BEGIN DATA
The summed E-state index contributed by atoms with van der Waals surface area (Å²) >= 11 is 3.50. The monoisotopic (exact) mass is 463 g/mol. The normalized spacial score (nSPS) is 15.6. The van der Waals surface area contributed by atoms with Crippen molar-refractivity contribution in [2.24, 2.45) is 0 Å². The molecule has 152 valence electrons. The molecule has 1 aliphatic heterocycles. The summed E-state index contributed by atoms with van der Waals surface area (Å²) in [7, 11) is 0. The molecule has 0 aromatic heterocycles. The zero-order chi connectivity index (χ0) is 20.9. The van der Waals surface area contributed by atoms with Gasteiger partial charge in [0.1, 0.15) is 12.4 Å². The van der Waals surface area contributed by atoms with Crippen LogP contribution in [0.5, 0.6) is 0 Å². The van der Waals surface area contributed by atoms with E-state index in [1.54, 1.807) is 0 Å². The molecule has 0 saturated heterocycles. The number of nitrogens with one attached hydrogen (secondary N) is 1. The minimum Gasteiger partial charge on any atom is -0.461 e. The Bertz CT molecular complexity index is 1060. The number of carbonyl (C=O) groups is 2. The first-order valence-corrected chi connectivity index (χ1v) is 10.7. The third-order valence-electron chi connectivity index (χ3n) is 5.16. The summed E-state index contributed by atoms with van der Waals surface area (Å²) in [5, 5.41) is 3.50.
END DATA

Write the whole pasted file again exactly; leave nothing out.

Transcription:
The summed E-state index contributed by atoms with van der Waals surface area (Å²) >= 11 is 3.50. The monoisotopic (exact) mass is 463 g/mol. The normalized spacial score (nSPS) is 15.6. The van der Waals surface area contributed by atoms with Crippen molar-refractivity contribution in [2.24, 2.45) is 0 Å². The molecule has 152 valence electrons. The molecule has 1 aliphatic heterocycles. The summed E-state index contributed by atoms with van der Waals surface area (Å²) in [7, 11) is 0. The molecule has 0 aromatic heterocycles. The zero-order chi connectivity index (χ0) is 20.9. The van der Waals surface area contributed by atoms with Gasteiger partial charge in [0.1, 0.15) is 12.4 Å². The van der Waals surface area contributed by atoms with Crippen LogP contribution in [0.5, 0.6) is 0 Å². The van der Waals surface area contributed by atoms with E-state index in [1.54, 1.807) is 0 Å². The molecule has 0 saturated heterocycles. The number of nitrogens with one attached hydrogen (secondary N) is 1. The minimum Gasteiger partial charge on any atom is -0.461 e. The Bertz CT molecular complexity index is 1060. The number of carbonyl (C=O) groups is 2. The first-order valence-corrected chi connectivity index (χ1v) is 10.7. The third-order valence-electron chi connectivity index (χ3n) is 5.16. The summed E-state index contributed by atoms with van der Waals surface area (Å²) in [5, 5.41) is 3.50.